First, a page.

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Is the Wal-Mart Class Action Dead?

August 11, 2011
Colson Hicks Eidson

The U.S. Supreme Court said that the Wal-Mart lawsuit could not proceed as a class action because the plaintiffs do not have enough in common. While Wal-Mart celebrated the decision, the plaintiffs plan to re-group and file smaller or individual lawsuits against the retail giant, according to Reuters.

The decade-long Wal-Mart class action stems from allegations by female employees that Wal-Mart discriminated against women in hiring, promotion, job selection, pay decisions and training. Six women originally filed the discrimination lawsuit, which grew to about 1.5 million plaintiffs. Now, their attorneys say smaller class action claims are a possibility.

Attorneys for Wal-Mart feel differently, however. A Wal-Mart attorney said the Supreme Court decision puts an end to any size of class action case. Individual cases are the plaintiffs’ only option, according to the attorney.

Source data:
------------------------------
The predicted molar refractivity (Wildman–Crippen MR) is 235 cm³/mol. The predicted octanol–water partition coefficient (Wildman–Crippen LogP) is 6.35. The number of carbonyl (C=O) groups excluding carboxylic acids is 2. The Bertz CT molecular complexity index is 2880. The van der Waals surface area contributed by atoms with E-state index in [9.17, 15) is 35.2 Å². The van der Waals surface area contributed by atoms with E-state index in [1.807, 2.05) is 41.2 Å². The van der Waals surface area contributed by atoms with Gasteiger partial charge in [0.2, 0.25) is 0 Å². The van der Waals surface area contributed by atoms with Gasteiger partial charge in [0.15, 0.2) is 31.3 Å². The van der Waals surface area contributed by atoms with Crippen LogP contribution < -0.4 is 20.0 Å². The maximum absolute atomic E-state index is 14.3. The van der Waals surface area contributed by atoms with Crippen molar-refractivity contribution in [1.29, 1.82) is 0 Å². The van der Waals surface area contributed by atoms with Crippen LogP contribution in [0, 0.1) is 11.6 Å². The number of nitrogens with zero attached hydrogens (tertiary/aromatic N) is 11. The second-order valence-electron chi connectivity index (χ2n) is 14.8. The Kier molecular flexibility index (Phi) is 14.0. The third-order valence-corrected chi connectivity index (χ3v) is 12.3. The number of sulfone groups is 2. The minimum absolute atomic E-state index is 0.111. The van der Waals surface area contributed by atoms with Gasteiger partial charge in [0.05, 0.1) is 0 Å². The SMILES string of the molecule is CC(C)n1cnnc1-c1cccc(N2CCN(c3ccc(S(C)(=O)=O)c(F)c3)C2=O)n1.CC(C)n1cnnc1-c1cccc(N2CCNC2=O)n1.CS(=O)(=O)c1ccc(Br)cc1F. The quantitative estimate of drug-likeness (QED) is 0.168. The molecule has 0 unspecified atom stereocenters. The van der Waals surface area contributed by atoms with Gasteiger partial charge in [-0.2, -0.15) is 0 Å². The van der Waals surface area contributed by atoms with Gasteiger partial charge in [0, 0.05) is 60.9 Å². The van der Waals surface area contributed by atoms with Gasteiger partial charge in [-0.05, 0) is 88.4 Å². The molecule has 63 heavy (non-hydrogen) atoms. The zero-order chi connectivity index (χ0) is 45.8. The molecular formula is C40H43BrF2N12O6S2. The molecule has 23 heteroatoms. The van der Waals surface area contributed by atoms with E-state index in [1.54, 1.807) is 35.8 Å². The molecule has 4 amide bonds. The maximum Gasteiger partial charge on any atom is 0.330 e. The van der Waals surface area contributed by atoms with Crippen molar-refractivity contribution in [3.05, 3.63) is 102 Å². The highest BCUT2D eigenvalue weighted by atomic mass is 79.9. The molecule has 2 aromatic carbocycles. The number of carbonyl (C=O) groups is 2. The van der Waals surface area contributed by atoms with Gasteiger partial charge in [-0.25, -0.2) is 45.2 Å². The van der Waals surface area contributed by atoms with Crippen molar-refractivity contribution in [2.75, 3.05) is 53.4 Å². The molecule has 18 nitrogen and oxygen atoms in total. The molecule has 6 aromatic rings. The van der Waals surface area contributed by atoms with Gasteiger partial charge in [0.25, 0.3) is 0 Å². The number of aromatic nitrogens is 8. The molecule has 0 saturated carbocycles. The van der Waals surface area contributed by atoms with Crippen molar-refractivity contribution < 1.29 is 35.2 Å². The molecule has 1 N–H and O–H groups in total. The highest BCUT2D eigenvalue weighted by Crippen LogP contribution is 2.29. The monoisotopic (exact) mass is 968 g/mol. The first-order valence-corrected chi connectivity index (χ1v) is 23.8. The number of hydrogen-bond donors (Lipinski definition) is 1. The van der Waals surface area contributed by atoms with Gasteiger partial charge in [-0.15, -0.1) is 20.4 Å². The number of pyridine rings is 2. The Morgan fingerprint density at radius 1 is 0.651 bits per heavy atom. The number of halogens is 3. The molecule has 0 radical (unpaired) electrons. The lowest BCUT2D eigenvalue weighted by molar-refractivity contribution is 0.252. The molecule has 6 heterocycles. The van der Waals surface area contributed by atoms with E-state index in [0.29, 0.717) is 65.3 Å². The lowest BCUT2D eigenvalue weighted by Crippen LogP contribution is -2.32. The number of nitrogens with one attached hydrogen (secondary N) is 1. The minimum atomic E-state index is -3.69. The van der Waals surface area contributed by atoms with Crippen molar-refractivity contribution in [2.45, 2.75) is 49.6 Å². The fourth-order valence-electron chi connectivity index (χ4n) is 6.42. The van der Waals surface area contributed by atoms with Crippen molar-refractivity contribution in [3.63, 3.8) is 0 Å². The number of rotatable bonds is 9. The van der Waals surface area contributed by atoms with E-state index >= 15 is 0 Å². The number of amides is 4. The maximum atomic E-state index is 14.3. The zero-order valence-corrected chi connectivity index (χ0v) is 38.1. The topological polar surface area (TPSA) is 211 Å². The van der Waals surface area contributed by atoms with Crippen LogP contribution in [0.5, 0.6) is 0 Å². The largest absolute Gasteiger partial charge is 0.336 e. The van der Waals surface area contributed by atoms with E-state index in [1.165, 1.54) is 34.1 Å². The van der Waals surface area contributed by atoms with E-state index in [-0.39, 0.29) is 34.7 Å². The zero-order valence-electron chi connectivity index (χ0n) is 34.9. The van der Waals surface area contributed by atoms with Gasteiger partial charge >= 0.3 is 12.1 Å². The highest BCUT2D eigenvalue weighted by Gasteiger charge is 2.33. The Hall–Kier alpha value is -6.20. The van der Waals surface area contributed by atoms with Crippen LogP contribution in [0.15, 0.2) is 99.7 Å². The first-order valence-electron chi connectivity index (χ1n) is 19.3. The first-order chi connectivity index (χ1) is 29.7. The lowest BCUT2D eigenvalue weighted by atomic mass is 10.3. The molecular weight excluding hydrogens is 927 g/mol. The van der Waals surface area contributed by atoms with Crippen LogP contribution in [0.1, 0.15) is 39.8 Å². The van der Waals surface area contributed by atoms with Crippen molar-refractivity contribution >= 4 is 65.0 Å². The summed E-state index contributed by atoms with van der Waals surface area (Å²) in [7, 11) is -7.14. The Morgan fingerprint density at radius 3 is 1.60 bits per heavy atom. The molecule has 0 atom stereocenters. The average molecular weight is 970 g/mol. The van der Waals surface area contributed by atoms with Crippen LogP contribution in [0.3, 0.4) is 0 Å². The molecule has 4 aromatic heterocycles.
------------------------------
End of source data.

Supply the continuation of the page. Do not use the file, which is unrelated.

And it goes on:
What is the lingering effect of the Court’s decertification, or breaking-up, the class action suit? Some experts say there is no effect. Other large class actions still have just as much chance of moving forward, said one attorney. Others have a more dismal outlook. One attorney commented it makes a tougher barrier for all types of class actions, including ones not based on gender discrimination.

Either way, the plaintiffs appear to have plenty of fight left in the tank. Do you think they stand a better chance with individual lawsuits, as opposed to a class action?

Colson Hicks Eidson – Florida class action attorneys